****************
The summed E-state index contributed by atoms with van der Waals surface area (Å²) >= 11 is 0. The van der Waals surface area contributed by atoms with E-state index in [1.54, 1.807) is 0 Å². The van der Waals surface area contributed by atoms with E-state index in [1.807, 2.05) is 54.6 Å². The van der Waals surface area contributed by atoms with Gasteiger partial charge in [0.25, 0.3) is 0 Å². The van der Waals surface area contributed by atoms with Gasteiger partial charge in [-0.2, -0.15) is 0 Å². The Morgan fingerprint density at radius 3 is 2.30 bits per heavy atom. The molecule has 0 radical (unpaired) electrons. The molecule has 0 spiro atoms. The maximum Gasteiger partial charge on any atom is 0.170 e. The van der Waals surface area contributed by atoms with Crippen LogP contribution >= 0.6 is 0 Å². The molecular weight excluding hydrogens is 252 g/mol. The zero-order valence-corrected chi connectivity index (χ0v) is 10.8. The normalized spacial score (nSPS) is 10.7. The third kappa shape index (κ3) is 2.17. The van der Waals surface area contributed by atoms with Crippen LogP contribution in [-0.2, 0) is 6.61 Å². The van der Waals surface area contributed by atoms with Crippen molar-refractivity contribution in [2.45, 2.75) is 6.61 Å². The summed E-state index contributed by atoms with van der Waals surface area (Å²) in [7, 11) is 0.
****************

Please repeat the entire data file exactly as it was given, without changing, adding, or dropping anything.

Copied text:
The summed E-state index contributed by atoms with van der Waals surface area (Å²) >= 11 is 0. The van der Waals surface area contributed by atoms with E-state index in [1.54, 1.807) is 0 Å². The van der Waals surface area contributed by atoms with E-state index in [1.807, 2.05) is 54.6 Å². The van der Waals surface area contributed by atoms with Gasteiger partial charge in [0.25, 0.3) is 0 Å². The van der Waals surface area contributed by atoms with Gasteiger partial charge in [-0.2, -0.15) is 0 Å². The Morgan fingerprint density at radius 3 is 2.30 bits per heavy atom. The molecule has 0 radical (unpaired) electrons. The molecule has 0 spiro atoms. The maximum Gasteiger partial charge on any atom is 0.170 e. The van der Waals surface area contributed by atoms with Crippen LogP contribution >= 0.6 is 0 Å². The molecular weight excluding hydrogens is 252 g/mol. The zero-order valence-corrected chi connectivity index (χ0v) is 10.8. The normalized spacial score (nSPS) is 10.7. The third kappa shape index (κ3) is 2.17. The van der Waals surface area contributed by atoms with Crippen LogP contribution in [-0.2, 0) is 6.61 Å². The van der Waals surface area contributed by atoms with Crippen molar-refractivity contribution in [2.45, 2.75) is 6.61 Å². The summed E-state index contributed by atoms with van der Waals surface area (Å²) in [7, 11) is 0.